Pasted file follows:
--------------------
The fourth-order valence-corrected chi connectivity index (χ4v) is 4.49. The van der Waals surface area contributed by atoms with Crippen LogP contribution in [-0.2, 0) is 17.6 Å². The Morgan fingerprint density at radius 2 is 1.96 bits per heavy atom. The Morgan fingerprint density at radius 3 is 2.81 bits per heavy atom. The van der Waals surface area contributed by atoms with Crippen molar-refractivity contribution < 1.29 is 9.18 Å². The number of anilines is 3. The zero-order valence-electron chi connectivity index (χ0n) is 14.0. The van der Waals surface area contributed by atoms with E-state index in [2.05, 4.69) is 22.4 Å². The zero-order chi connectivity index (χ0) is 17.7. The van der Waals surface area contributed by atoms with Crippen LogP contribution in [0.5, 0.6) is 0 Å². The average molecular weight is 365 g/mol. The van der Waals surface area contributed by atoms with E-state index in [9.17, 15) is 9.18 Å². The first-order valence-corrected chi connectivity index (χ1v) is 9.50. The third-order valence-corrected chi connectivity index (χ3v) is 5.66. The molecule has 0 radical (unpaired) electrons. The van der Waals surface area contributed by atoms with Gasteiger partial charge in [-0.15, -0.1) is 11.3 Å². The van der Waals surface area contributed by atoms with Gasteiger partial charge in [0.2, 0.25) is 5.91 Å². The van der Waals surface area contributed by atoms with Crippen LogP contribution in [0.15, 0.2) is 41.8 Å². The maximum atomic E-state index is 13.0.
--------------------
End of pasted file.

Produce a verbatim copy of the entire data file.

The fourth-order valence-corrected chi connectivity index (χ4v) is 4.49. The van der Waals surface area contributed by atoms with Crippen LogP contribution in [-0.2, 0) is 17.6 Å². The Morgan fingerprint density at radius 2 is 1.96 bits per heavy atom. The Morgan fingerprint density at radius 3 is 2.81 bits per heavy atom. The van der Waals surface area contributed by atoms with Crippen molar-refractivity contribution < 1.29 is 9.18 Å². The number of anilines is 3. The zero-order valence-electron chi connectivity index (χ0n) is 14.0. The van der Waals surface area contributed by atoms with E-state index in [2.05, 4.69) is 22.4 Å². The zero-order chi connectivity index (χ0) is 17.7. The van der Waals surface area contributed by atoms with Crippen LogP contribution in [0.5, 0.6) is 0 Å². The average molecular weight is 365 g/mol. The van der Waals surface area contributed by atoms with E-state index in [9.17, 15) is 9.18 Å². The first-order valence-corrected chi connectivity index (χ1v) is 9.50. The third-order valence-corrected chi connectivity index (χ3v) is 5.66. The molecule has 0 radical (unpaired) electrons. The van der Waals surface area contributed by atoms with Gasteiger partial charge in [-0.15, -0.1) is 11.3 Å². The van der Waals surface area contributed by atoms with Gasteiger partial charge in [0.2, 0.25) is 5.91 Å². The van der Waals surface area contributed by atoms with Crippen LogP contribution in [0.15, 0.2) is 41.8 Å². The maximum atomic E-state index is 13.0.